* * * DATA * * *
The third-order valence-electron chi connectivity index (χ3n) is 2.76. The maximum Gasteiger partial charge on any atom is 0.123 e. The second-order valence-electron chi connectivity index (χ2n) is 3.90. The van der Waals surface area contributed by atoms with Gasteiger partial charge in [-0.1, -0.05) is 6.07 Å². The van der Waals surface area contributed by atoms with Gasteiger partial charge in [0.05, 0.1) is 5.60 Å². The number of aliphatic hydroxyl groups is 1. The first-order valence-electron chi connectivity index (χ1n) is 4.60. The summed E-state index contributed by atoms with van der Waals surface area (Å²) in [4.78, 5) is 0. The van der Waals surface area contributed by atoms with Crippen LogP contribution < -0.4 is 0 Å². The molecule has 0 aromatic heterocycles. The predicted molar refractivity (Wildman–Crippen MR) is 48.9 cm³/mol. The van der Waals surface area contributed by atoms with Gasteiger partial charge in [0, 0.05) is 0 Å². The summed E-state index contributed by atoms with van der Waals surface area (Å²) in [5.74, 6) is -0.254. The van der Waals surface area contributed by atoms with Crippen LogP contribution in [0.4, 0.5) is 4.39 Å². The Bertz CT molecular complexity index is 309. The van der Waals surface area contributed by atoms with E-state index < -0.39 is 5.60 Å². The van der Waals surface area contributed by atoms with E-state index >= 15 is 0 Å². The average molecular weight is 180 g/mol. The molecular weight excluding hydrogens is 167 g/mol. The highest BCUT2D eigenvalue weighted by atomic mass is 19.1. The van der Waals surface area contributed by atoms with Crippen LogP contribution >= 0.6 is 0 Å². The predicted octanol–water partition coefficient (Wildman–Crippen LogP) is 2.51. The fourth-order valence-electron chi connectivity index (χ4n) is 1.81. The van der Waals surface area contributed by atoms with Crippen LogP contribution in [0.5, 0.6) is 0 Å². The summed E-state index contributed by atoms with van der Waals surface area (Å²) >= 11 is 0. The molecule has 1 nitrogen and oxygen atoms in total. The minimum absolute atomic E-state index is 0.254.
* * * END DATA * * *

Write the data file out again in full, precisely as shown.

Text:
The third-order valence-electron chi connectivity index (χ3n) is 2.76. The maximum Gasteiger partial charge on any atom is 0.123 e. The second-order valence-electron chi connectivity index (χ2n) is 3.90. The van der Waals surface area contributed by atoms with Gasteiger partial charge in [-0.1, -0.05) is 6.07 Å². The van der Waals surface area contributed by atoms with Gasteiger partial charge in [0.05, 0.1) is 5.60 Å². The number of aliphatic hydroxyl groups is 1. The first-order valence-electron chi connectivity index (χ1n) is 4.60. The summed E-state index contributed by atoms with van der Waals surface area (Å²) in [4.78, 5) is 0. The van der Waals surface area contributed by atoms with Crippen LogP contribution < -0.4 is 0 Å². The molecule has 0 aromatic heterocycles. The predicted molar refractivity (Wildman–Crippen MR) is 48.9 cm³/mol. The van der Waals surface area contributed by atoms with Gasteiger partial charge in [0, 0.05) is 0 Å². The summed E-state index contributed by atoms with van der Waals surface area (Å²) in [5.74, 6) is -0.254. The van der Waals surface area contributed by atoms with Crippen LogP contribution in [0.4, 0.5) is 4.39 Å². The Bertz CT molecular complexity index is 309. The van der Waals surface area contributed by atoms with E-state index < -0.39 is 5.60 Å². The van der Waals surface area contributed by atoms with E-state index >= 15 is 0 Å². The average molecular weight is 180 g/mol. The molecular weight excluding hydrogens is 167 g/mol. The highest BCUT2D eigenvalue weighted by atomic mass is 19.1. The van der Waals surface area contributed by atoms with Crippen LogP contribution >= 0.6 is 0 Å². The predicted octanol–water partition coefficient (Wildman–Crippen LogP) is 2.51. The fourth-order valence-electron chi connectivity index (χ4n) is 1.81. The van der Waals surface area contributed by atoms with Crippen LogP contribution in [0.5, 0.6) is 0 Å². The summed E-state index contributed by atoms with van der Waals surface area (Å²) >= 11 is 0. The molecule has 1 nitrogen and oxygen atoms in total. The minimum absolute atomic E-state index is 0.254.